Co-op crews—fortified by mutual aid and contractors—are continuing the task of restoring power to the nearly 1.5 million co-op members left without when Hurricane Irma blew through three states. But in some cases additional issues are compounding problems.
“In five of our 10 counties, there is no electric transmission service,” said Charlotte Heston, vice president of corporate services for Peace River Electric Cooperative in Wauchula, Florida. And she warned some repairs are expected to take weeks to complete.
“The provider serving our eastern division suffered substantial damage to their lines,” said Heston.
Every one of Peace River’s 40,000 meters was offline, and for a time the winds were too strong for crews to work safely, said Heston, who rode out the storm in the co-op’s headquarters, occasionally peeking out from the control room.
“The eye of the storm actually went over our headquarters. The stillness was both terrifying and incredibly cool at the same time,” said Heston. “I was probably more scared than I’ve ever been in my entire life.”
Restoration work continues with the help of mutual aid from Louisiana. Crews are working 16-hour shifts across the co-op’s service territory.
At Madison, Florida-based Tri-County Electric Cooperative, 85 percent of the meters were left without power after Irma.
“Crews are on site and on the way from Texas, Tennessee, Alabama, and Mississippi to assist in the restoration process,” said Kaitlynn Culpepper, community relations specialist. “We will see significant progress made in the coming days.”
That mutual aid is crucial to restoration efforts. Nearly 2,000 co-op employees from 25 states have already arrived or are heading to parts of Florida, Georgia and South Carolina to pitch in on restoration work in the hardest-hit areas.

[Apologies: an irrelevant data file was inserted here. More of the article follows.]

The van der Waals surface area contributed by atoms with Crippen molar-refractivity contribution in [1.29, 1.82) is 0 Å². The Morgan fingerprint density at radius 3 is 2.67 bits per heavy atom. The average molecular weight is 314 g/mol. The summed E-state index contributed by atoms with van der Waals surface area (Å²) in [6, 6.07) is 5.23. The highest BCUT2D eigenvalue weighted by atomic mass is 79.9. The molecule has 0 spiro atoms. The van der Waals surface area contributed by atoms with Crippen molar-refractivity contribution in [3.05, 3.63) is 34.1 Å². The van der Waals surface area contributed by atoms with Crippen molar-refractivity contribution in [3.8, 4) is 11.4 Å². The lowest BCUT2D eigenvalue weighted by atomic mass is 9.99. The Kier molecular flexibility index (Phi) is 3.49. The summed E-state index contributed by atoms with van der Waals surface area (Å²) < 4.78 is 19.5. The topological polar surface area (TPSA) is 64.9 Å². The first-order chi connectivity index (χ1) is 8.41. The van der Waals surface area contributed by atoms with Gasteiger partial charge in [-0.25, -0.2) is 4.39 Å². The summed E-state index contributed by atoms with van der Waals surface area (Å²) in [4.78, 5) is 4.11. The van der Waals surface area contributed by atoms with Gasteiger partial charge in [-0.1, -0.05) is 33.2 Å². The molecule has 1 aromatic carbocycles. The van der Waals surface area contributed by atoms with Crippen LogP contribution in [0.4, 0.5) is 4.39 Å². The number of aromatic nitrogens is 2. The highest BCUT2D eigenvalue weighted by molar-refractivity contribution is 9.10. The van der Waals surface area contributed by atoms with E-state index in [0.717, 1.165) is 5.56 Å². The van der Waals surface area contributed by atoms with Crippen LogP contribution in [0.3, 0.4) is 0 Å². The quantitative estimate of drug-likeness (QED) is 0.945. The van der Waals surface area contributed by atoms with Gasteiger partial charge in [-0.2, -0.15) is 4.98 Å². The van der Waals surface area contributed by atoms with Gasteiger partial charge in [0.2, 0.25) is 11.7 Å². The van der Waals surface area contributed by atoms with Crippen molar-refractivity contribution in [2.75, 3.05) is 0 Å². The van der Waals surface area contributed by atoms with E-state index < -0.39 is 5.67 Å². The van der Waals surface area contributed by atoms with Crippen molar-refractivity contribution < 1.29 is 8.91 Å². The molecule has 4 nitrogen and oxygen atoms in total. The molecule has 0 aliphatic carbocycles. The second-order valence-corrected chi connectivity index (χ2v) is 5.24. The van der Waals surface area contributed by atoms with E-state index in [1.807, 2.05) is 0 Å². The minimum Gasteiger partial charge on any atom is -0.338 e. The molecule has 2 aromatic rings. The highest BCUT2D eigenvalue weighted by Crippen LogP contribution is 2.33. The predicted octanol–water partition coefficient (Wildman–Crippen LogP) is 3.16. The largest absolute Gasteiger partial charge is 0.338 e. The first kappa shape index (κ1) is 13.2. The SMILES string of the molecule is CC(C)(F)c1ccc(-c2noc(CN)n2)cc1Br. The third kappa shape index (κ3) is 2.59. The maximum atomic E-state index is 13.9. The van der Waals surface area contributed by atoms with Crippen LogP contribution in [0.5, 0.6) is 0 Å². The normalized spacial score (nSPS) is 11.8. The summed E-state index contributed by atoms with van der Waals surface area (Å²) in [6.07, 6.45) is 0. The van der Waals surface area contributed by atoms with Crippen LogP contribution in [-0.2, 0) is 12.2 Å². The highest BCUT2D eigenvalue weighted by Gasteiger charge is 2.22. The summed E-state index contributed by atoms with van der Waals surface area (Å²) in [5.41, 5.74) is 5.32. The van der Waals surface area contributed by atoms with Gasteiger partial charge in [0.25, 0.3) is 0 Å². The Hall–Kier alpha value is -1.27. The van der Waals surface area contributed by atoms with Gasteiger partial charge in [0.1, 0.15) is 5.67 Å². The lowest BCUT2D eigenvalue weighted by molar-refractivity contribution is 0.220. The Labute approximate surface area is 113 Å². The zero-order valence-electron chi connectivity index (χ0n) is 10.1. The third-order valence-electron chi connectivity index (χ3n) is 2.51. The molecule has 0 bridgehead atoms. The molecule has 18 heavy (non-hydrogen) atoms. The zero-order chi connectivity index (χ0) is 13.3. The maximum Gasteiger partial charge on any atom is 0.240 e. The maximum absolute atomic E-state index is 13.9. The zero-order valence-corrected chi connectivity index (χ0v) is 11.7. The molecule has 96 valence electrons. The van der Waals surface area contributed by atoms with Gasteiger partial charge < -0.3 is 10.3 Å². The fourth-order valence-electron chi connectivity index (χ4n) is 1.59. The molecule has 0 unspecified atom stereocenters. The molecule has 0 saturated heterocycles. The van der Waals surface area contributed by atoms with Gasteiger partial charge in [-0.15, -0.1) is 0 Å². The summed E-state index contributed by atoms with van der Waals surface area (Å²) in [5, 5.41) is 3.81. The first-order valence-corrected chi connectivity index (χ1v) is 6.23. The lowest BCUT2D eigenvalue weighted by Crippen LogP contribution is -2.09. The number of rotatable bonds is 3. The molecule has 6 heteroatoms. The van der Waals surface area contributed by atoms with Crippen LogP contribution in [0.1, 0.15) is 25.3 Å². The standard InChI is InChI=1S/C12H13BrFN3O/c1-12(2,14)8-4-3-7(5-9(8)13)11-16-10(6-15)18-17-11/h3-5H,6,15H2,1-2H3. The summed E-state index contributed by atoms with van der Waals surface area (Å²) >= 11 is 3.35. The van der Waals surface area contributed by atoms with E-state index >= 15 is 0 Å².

“People need us, so there’s no reason for us not to be there,” said Wendell Thibodeaux, a journeyman lineman from Jefferson Davis Electric Cooperative, who was heading to Central Florida’s SECO Energy. He was with several crews that left Jennings, Louisiana, Sept. 11 to assist co-ops in Florida.
“It’s good to see people happy when you get their lights back on,” said Thibodeaux.
“We expect to see a lot of downed wires, broken poles and trees all over the place,” said Norm Cormier, another Jefferson Davis EC journeyman lineworker, already comparing Irma’s fury to the destruction left by Hurricane Rita in 2005.
Many of the crews assigned to co-op restoration efforts are committed for up to 10 days. That’s when relayed rotation will kick in to bring fresh co-op personnel into areas still facing major restoration work.
In Georgia, “Tropical-force winds, torrential downpours and the sheer size of Irma resulted in extensive damage to the electric infrastructure,” said Terri Statham, manager of media relations for Georgia EMC. “No area in Georgia was left untouched.”
In neighboring South Carolina, they planned for the worst amid an uncertain storm track.
“Even as the storm was hitting Florida, the potential damage to South Carolina was a moving target,” said Todd Carter, who coordinates in-state and out-of-state support for The Electric Cooperatives of South Carolina.
Carter has been using three computer monitors and two telephones to track his arrangements, and manage shifting requests for assistance.
Meanwhile, if there’s a bright side to Irma, it’s in a place that desperately needs it: Haiti.
Irma skirted the northern edge of the island, but NRECA International said damage was limited to a fallen tree that took down one line. Service was quickly restored. Also, Irma completely avoided the NRECA International-served towns in southwest Haiti which were devastated last year by Hurricane Matthew.
Derrill Holly is a staff writer at NRECA.